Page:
Niacin is likely safe when taken at recommended doses. Pregnant or breast-feeding women should avoid large doses of niacin because there is a lack of safety information for high doses.
At doses higher than 10 mg per day, niacin can cause temporary skin flushing, which may include burning, tingling, itching, headaches, and redness on the face, arms, and chest. Hot drinks or alcohol can make flushing worse when taken with niacin.
Flushing may be reduced by:
- taking acetylsalicylic acid (ASA) or nonsteroidal anti-inflammatory drugs (NSAIDs) such as ibuprofen and naproxen before taking each niacin dose
- starting with a small dose of niacin and increasing the dose slowly
Other side effects include gastrointestinal problems such as stomach upset, dizziness, nausea, heartburn, diarrhea, vomiting, and bloating.
Niacin may increase your blood sugar levels. If you have diabetes, check with your health care provider before using niacin. You may need to check your blood sugar more often when using niacin.
Niacin may also increase your risk of bleeding and should be used with caution if you have bleeding disorders or are taking agents that can increase this risk (e.g., anticoagulants, aspirin).
Ask your doctor if you need to have regular liver function tests while you are taking niacin. You should also see your doctor before taking niacin if you have gout, heart disease, gallbladder disease, or low blood pressure.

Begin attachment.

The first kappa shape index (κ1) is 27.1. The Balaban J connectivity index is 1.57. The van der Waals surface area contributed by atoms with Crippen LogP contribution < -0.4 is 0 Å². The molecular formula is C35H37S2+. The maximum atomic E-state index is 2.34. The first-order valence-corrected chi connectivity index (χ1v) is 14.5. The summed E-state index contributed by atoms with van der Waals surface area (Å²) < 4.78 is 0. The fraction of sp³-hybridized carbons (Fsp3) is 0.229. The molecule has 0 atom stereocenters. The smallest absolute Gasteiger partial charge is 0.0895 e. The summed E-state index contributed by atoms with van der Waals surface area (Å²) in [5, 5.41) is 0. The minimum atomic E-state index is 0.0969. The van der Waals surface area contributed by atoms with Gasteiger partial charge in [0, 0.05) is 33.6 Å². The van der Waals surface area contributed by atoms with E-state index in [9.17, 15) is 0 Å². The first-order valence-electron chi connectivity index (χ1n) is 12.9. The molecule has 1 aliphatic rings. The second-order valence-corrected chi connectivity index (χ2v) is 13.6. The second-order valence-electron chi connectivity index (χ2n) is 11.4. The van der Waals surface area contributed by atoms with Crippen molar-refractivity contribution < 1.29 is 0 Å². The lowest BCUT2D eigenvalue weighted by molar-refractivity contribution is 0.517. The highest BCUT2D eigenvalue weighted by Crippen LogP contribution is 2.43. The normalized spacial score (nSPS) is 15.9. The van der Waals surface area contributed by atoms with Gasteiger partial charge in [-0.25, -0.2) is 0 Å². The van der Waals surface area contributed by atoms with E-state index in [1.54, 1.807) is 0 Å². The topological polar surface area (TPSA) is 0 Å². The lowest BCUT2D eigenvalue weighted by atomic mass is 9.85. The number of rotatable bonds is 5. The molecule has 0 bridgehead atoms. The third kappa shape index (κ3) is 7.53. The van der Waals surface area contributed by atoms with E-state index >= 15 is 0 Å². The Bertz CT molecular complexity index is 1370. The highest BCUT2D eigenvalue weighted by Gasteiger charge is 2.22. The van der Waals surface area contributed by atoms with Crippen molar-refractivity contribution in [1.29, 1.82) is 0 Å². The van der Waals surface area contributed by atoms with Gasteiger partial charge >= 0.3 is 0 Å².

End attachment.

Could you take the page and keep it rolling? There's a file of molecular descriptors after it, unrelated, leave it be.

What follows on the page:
There may be an interaction between niacin and any of the following:
- anticoagulants (e.g. warfarin, heparin)
- antiplatelets (e.g. clopidogrel)
- blood-pressure-lowering medications (e.g., hydrochlorothiazide)
- bile acid sequestrants (e.g., cholestyramine)
- diabetes medications (e.g., metformin)
- ginkgo biloba
- saw palmetto
- statins (e.g., atorvastatin, fluvastatin)
Stop taking niacin at least 2 weeks before surgery.
Do not use niacin if you have:
- active peptic ulcer disease
- active bleeding
- allergy to niacin or niacinamide
- liver disease
- kidney disease
Before taking any new medications, including natural health products, speak to your physician, pharmacist, or other health care provider. Tell your health care provider about any natural health products you may be taking.